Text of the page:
The man whose parachute fails to open is wearing pixel-gray Army Combat Uniform fatigues, meaning he was most likely a soldier in the United States Army. The same goes for the unidentified man found later with his chest ripped open: Nikolai reads from the man's notebook that he was supposed to be stationed in Afghanistan.
Royce, Isabelle, Nikolai, and Noland are the only people to say their names in the film. Stans, Mombasa, Cuchillo, Edwin, and Hanzo's names are never revealed (although Stans identifies himself in a deleted scene). The DVD captions identify all characters.
It is safe to assume that the Super Predators do not follow the Yautja Honor Code, as they do not demand fair fights: removing their armor and equipment before engaging in hand-to-hand combat with their adversary. Instead they attack their enemies as brutally as possible, killing them in a very merciless manner.
Nikolai was originally supposed to be armed with a Russian GShG-7.62 four-barreled rotary machine gun, as it would be more fitting for a Russian Spetsnaz Operator. The production crew was unable to obtain one, so they used an American M134 minigun instead.
The River Ghost's role was reduced in the final film, compared to earlier drafts: it was originally supposed to play a more substantial part in the film, stalking the characters for longer and leading them to believe it was the one responsible for their being on the planet. In another draft of the script, the creature was originally to have been found near a river and was barely seen, behaving almost like a ghost or apparition (it was from this draft that the creature earned its moniker). The River Ghost was initially conceived as a means to display the original, unused Predator design created for Predator by Boss Film Studios, although it was later decided to make the creature a completely original design. Despite this change of direction, the creature still bears some similarities to the original Predator design, most notably in the appearance of its head and its digitigrade legs.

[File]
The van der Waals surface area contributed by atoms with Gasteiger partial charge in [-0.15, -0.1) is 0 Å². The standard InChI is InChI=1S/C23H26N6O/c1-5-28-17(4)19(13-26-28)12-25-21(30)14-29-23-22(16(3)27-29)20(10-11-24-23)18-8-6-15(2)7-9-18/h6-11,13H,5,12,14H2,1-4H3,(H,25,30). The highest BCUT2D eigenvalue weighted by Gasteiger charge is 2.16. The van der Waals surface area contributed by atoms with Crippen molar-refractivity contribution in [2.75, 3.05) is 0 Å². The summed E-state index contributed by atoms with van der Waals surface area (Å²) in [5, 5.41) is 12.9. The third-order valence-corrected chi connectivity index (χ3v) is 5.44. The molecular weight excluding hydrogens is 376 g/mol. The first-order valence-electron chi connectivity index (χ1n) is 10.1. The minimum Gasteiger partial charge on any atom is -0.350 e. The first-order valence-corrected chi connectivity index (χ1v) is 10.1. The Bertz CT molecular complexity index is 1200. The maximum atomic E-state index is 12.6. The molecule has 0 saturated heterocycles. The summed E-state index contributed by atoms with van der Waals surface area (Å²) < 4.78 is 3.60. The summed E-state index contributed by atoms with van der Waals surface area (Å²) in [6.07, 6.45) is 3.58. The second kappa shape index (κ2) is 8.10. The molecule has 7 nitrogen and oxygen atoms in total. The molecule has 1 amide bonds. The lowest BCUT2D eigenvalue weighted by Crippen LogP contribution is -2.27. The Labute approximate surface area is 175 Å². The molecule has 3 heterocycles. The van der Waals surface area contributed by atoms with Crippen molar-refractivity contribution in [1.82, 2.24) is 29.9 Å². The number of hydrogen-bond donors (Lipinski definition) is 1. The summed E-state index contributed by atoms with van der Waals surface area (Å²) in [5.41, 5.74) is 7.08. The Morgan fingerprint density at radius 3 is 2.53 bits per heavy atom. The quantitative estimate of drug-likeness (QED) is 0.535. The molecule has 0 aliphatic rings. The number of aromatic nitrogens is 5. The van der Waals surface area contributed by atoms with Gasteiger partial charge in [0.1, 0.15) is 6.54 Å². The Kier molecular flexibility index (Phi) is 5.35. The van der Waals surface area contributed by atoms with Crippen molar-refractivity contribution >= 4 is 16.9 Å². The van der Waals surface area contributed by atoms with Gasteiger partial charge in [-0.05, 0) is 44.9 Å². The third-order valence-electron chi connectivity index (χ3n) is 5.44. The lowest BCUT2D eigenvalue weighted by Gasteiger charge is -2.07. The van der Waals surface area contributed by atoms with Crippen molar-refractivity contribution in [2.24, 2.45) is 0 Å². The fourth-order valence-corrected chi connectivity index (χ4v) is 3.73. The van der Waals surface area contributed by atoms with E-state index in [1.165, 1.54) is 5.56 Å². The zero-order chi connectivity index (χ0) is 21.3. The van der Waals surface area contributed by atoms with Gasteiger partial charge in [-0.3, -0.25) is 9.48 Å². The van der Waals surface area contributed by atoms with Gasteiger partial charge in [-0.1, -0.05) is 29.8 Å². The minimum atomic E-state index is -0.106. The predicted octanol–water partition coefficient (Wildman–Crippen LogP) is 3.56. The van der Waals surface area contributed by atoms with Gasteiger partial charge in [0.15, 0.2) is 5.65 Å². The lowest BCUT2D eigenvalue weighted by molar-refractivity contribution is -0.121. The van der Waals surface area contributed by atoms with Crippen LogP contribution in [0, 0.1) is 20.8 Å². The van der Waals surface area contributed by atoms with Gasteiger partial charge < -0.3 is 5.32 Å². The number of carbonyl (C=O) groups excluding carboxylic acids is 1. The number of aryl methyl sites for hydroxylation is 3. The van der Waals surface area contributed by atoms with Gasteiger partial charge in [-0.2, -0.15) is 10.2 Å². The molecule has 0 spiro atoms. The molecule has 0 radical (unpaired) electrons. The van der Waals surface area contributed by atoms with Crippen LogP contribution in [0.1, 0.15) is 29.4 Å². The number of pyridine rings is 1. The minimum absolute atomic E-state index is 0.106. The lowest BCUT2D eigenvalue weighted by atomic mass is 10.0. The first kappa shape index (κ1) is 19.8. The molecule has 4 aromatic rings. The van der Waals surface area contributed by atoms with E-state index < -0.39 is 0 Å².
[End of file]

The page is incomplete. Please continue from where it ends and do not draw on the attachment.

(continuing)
The Tracker Predator, also referred to as the "Flusher Predator" and nicknamed "Tusky" by fans, after the two curved tusks jutting from his mask, is one of the main Super Predators introduced in the 2010 film Predators and is part of a new breed of Predators that are at a clan war with the mainstream Predators. The Tracker Predator was portrayed by actor and stuntman Carey L. Jones.
Isabelle uses a Blaser R93 sniper rifle, fitted with an Elcan DigitalHunter scope. The official sniper rifle for active-duty Israeli Defense Forces personnel, is actually the H-S Precision HTR, and it achieved that designation in May 2010, only a month before this movie was released.
Shortly after being hired as the director, Nimród Antal was informed that the movie will be scrapped because the script wasn't deemed good enough. Antal was then given two screenwriters and ten days to write a new story outline from scratch in their basement. According to Antal, by the end the place was such a mess and smelled so bad that the Predators' camp in the movie was heaven in comparison.
In Decloaking the Invisible: Alien Terrain (2010), it can plainly be seen that stunt performers were used for the cliff fall scene, in most of the shots, if not all of them, that were actually used in the movie. This is especially true for Edwin's fall. This was done by a professional, and he still accidentally landed mostly on his head.
While often addressed as the Tracker Predator, he is also sometimes addressed as the Flusher Predator after his role in the film to "flush out" the humans with the creatures he controls: the Predator hounds or hunting dogs.
Stans is a death row inmate in California's San Quentin Correctional Facility. All death row inmates can receive a pardon, or stay of execution by the state's Governor. At the time this film was made (and presumably the time the movie takes place), California's Governor was Arnold Schwarzenegger, the star of Predator (1987).
The Super Predators are larger than normal Yautja, as can be seen when Berserker fights the Crucified Predator. However, in reality, actors Brian Steele and Carey Jones, who portray the Super Predators, are actually shorter than previous Predator actors -- Steele and Jones stand around 6'7", while Ian Whyte is 7'1" and Kevin Peter Hall was 7'2".
In the prequel motion comic, the Crucified Predator is seen being hunted at the waterfall by Falconer and Berserker. The Yautja attempts to fight and escape but gets captured by the more numerous Super Predators and is strung up onto the totem structure.
Despite the fact that Stans has some psychopathic tendencies, he doesn't appear to be an actual psychopath. As he claims he just killed his victims for no reason and not for revenge or out of insanity, though this was in a deleted scene. Behavior wise, he was able to work well with the others, only fighting before meeting the group and when wanting a weapon better than a shiv, believing he needed a gun to increase his chances of survival.